Home » H-2A‌ ‌Agricultural‌ ‌Visas:‌ ‌Filing‌ ‌Tips‌ ‌and‌ ‌FAQs‌

H-2A‌ ‌Agricultural‌ ‌Visas:‌ ‌Filing‌ ‌Tips‌ ‌and‌ ‌FAQs‌

by Ally Bolour | Nov 18, 2021

agricultural visa tips

The H-2A agricultural visa program allows U.S. employers to bring foreign nationals to the United States to work in temporary agricultural jobs that they can’t fill domestically. Applying for an H-2A visa is a multi-step process, which begins with the employer. Below is what is involved, along with frequently asked questions. 

How and When To Apply for an H-2A Visa

The U.S. employer must first complete the four-step H-2A Temporary Labor Certification process with the Department of Labor (DOL) through the FLAG online filing system: 

  • File and submit an agricultural job order, using Form ETA-790/790A, with the State Workforce Agency (SWA) that serves the state where the work will be performed. This should be done 60 to 75 days before the start of work. 
  • File an H-2A Application, using Form ETA-9142A, with the Chicago National Processing Center (NPC). This should be done at least 45 calendar days before the start of work.
  • Once Chicago NPC accepts the application, immediately begin recruiting U.S. workers, following agency guidelines for where, when and how to advertise and how to complete a recruitment report.
  • Once all required recruitment tasks have been fulfilled, complete the Temporary Labor Certification Process by submitting additional required documents to the Chicago NPC. This should be done at least 30 days before the start of work. 

Upon receipt of an approved Temporary Labor Certificate, employers can file Form I-129, Petition for Nonimmigrant Worker with U.S. Citizenship and Immigration Services (USCIS). 

Upon approval by USCIS of the employer’s petition, the foreign national worker will be notified to submit a H-2A visa application with the U.S. Department of State (DOS) and attend an interview at a U.S. Embassy or Consulate in their country.

H-2A Agricultural Visa Filing Tips

It’s important to file a thorough, accurate application since errors and omissions will cause unnecessary delays. Working with an agricultural visa lawyer will go a long way in assuring your application’s success. Below are some filing tips, to avoid common filing errors.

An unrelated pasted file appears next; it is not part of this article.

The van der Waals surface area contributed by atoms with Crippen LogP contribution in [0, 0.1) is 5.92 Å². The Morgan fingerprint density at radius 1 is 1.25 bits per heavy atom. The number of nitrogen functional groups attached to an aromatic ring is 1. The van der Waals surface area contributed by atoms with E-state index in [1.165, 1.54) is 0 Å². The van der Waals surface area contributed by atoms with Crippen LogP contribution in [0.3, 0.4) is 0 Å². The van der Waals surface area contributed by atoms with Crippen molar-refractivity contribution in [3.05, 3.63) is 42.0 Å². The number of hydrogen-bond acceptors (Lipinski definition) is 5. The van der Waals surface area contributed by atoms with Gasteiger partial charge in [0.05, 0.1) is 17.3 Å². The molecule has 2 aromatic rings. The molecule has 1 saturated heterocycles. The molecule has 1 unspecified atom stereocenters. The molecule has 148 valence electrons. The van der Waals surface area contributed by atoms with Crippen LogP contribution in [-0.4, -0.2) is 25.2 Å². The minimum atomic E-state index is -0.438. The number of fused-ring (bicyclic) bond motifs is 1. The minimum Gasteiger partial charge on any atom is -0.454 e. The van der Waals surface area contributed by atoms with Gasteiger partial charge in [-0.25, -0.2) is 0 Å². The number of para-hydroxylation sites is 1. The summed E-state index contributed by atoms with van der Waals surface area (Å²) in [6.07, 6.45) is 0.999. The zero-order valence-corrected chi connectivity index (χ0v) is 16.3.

• To qualify for the program, the work must be seasonal, such as the production or harvesting of crops, or otherwise temporary in nature. Be specific when describing the type of agricultural work to be done, including the crops or commodities that will be produced. For temporary work other than seasonal work, such as an intermittent, peak load or one-time need, include a statement describing the nature of your operations and why the need is temporary. 
  • When you submit your agricultural job order to the SWA, remember to request an inspection of the housing you intend to provide for workers. If you plan to use rental or other public accommodations to house the workers, plan to provide documentation that such housing complies with the applicable housing standards, such as a certificate from the local or state Department of Health or building department.
  • If you are offering an hourly wage rate, make sure to use either the current Adverse Effect Wage Rate (AEWR) established by the DOL or the prevailing hourly wage rate, which is set by the SWA, for your state. 
  • You will need to enclose a copy of your workers’ compensation policy, which must show the coverage will be valid through the requested period of employment. If your coverage will expire before the end date of need, you must provide proof of renewal or a signed assurance that it will be in place before the current policy expires. 
  • If you are unable to include all of the relevant information pertinent to an item on the Form ETA-790/790A, include a clearly labeled attachment.
  • If you are a returning filer and your dates of need and/or number of workers are different from prior requests, include a statement explaining the reasons for the difference.

Frequently Asked Questions

Below are answers to common questions asked by H-2A visa candidates. 

How long can I stay in the U.S. on an H-2A visa? 

You will generally be granted H-2A status for as long as the time authorized on the temporary labor certification. Usually this will be one year or less. However, you can apply for an extension for qualifying employment in increments up to one year each. A new, valid temporary labor certification must accompany each extension request. After three years, you must leave the U.S. for at least three months before returning. 

Can my family accompany me to the U.S.? 

Your spouse and unmarried children under 21 years old may seek admission in the H-4 nonimmigrant classification for the same period as your authorized stay. 

Can I travel on an H-2A visa? 

Yes, you can travel in and out of the U.S. for as long as your visa is valid.

Can I apply for a change of status while on an H-2A visa?

Yes, you can apply to change your status. It is advisable that you consult an immigration attorney to weigh your options. 

If you would like to speak to an H-2A agricultural visa immigration lawyer, contact Bolour/Carl Immigration Group at 323-857-0034 or [email protected].  

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